While evaluating the test case result, even if there is an approximate output available, it is difficult to say whether the actual output matches Even with manual testing, it is laborious to prove that two paragraphs of texts are similar, requiring a great deal of effort Test Results Evaluator Agent (enabled by GenAI) can assess the GenAI Application unknown output for accuracy
Given the dynamic nature of input and output, a large volume of testing is required to statistically prove that the application is working Given the above limitations, it will be very costly and difficult to manually conduct high-volume testing Utilizing GenAI-based Test Agents is the optimal solution for scaling up testing and statistically assessing the successful functioning of a GenAI app for production implementation

Customizing DHT

The DHT framework is intended to be flexible and can be extended beyond the functional testing proposed here to include additional, more specialized Agents, such as for testing performance, security, data privacy, bad actors, legal and compliance, etc.

Take bad actors, for example. A Bad Actor Test Agent could be developed to test for malicious or negative behavior to address risks of people using the GenAI application in unintended ways that could impact a company’s brand or be used for fraudulent purposes.

A recent bad actor example was a car dealership that introduced ChatGPT to their website. The chat option was there to help customers and improve service. However, users found ways to prank the system to get the GenAI to go off-script. One user was able to get the chatbot to write a Python script. Another was able to get the chatbot to sell a new car for $1. These events were posted online and went viral, generating thousands of impressions.

A Bad Actor Test Agent can be developed and deployed into the DHT model to test for malicious and prank attempts on the GenAI application.

As the usage of GenAI expands, so too can additional Test Agents be introduced to address whatever risks and challenges arise, such as an Agent with a role of Ethical Hacker for security testing and an Agent for generating synthetic datasets for data-intensive applications.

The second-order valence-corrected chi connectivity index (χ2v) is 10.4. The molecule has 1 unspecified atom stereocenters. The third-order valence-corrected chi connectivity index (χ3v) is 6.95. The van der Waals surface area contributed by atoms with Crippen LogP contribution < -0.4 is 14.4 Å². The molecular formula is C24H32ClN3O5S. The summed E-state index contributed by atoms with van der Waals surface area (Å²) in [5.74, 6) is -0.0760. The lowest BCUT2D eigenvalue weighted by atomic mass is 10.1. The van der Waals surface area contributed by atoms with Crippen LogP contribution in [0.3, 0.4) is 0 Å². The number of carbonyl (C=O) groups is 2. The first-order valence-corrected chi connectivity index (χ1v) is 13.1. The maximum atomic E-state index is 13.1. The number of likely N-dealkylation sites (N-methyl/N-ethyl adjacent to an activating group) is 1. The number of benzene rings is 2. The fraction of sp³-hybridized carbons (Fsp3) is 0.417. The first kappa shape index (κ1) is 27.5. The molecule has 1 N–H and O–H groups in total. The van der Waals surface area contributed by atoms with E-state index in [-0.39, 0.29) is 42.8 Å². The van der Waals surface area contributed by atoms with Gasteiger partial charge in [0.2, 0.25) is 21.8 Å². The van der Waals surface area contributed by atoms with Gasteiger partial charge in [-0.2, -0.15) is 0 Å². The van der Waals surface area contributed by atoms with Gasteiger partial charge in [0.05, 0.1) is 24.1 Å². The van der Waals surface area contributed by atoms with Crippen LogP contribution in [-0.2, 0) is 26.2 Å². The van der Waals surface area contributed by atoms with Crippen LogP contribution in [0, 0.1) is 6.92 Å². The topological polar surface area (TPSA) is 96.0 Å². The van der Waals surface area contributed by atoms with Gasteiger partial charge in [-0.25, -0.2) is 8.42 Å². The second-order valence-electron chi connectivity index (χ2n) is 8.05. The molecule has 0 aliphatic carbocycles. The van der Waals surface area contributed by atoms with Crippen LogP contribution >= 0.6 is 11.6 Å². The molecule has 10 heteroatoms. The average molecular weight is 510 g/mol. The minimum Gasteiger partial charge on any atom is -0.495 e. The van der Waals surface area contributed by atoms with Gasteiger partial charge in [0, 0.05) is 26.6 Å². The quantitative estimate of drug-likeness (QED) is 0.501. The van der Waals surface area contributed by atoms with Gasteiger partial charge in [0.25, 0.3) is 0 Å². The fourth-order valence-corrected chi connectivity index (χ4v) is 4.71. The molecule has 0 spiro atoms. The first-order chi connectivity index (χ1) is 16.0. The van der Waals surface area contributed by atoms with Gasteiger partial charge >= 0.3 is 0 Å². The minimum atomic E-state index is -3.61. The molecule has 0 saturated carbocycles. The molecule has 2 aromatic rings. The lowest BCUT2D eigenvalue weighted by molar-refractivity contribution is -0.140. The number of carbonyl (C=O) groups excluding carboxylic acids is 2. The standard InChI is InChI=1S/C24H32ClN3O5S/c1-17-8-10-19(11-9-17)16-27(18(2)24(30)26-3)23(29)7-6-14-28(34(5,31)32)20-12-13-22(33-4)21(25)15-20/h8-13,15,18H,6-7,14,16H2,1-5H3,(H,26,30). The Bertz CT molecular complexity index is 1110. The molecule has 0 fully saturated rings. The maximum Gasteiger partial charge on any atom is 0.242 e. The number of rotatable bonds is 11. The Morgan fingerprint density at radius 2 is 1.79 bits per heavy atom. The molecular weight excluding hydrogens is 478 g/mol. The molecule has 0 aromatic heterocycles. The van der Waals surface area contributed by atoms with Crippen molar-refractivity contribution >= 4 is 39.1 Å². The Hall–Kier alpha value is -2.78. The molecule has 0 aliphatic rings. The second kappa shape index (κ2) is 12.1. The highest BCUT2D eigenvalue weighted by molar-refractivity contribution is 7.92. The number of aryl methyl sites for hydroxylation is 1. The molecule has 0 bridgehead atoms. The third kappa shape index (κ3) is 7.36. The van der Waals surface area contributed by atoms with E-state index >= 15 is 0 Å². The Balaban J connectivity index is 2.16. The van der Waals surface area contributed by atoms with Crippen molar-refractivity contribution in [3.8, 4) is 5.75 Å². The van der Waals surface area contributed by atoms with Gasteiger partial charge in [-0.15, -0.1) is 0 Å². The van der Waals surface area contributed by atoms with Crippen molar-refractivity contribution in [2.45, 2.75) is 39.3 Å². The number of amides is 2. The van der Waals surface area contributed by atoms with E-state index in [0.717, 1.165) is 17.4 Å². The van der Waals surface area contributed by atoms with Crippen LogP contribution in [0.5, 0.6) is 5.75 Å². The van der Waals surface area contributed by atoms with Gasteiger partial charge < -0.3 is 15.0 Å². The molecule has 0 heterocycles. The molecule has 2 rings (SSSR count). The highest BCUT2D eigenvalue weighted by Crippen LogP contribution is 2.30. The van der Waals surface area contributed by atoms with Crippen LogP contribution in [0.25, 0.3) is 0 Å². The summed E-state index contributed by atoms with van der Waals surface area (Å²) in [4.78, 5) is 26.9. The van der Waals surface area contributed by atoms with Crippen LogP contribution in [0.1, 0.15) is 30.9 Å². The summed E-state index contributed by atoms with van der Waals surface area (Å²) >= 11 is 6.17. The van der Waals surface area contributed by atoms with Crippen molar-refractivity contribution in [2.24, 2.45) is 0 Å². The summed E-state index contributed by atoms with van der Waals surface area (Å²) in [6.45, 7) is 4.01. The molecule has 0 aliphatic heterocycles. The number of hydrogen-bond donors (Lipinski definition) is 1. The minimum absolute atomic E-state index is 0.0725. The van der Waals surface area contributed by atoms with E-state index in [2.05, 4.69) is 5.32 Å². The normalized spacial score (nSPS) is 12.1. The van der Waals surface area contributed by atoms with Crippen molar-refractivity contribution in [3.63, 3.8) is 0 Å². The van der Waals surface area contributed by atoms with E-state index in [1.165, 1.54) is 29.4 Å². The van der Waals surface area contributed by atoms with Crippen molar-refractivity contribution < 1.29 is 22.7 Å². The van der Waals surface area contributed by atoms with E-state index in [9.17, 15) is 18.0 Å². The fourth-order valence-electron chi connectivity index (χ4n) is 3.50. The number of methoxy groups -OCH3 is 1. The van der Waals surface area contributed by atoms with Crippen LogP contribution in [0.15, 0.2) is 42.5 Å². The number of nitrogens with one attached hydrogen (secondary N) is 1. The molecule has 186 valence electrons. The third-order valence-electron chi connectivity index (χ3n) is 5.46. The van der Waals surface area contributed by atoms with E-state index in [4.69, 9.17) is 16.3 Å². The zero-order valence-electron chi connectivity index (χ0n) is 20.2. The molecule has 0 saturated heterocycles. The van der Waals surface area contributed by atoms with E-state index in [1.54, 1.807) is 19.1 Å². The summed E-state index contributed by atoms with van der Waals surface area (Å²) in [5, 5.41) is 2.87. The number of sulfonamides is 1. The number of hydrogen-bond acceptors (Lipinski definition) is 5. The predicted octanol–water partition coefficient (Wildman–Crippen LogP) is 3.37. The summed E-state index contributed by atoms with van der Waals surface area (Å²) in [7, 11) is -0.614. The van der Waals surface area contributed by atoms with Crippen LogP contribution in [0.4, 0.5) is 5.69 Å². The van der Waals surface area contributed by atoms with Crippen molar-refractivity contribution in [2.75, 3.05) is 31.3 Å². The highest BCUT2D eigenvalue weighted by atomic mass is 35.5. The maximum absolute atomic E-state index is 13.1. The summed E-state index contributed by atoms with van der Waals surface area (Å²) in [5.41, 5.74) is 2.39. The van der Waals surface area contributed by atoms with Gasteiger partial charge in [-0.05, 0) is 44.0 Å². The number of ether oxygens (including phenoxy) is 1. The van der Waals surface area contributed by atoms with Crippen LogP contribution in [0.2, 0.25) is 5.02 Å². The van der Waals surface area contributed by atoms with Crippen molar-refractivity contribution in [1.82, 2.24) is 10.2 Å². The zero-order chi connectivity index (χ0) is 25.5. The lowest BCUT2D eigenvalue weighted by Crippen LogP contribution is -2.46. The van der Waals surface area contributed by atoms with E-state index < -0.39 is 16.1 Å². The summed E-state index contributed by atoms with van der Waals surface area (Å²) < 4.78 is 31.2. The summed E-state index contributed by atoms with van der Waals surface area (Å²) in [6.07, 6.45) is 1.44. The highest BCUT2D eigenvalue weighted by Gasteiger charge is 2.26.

What new technologies and skillsets would be needed for DHT?

While many of the existing domain and test automation related skills will be required, to set up and use DHT, the following new technologies and skillsets would be needed:

  1. Large Language models (LLM): open source and closed source
  2. GPU-enabled machines to run these models, either on cloud or on-premises
  3. Extensive understanding of Prompt Engineering, fine-tuning, and various LLM customization methodologies
  4. Increased use of Python, Notebooks to build DHT
  5. Detailed research and continuous tracking of LLM risks

Coincidentally, these are the same technologies and skillsets that would be required to create GenAI applications in the first place.


While many BFSI companies have started evaluating GenAI use cases, there is a risk of not realizing the enormous benefits offered by GenAI if the applications cannot be tested or they prove too costly to test and approve. What we have proposed is a framework and methodology that can address the risks and costs of deploying the full capabilities of GenAI. This framework can be flexible and customized beyond just the functional testing to include other focused test requirements like performance, security, data privacy, etc.

We believe GenAI-enabled test automation system like DHT is the natural evolution of the traditional test automation system to play catch-up with the GenAI revolution. DHT can help in generating dynamic multi-modal test cases, interactively test and evaluate the results at a scale to enable approving GenAI applications to production, while gaining confidence of the business.

VENKAT SESHADRI is the technology head for Insurance Research and Innovation for TCS’ Banking, Financial Services, and Insurance (BFSI) business unit. He has more than 25 years of experience across core transformation, consulting, solution development, and innovation in the insurance industry.

DARIN HORNSBY is a sales lead focused on clients within TCS’ BFSI business unit. With a masters in IT management, he is an IT strategist focused on delivering business results through IT.  He has over 25 years of experience in enabling business transformation through IT, including applications, infrastructure, analytics and others.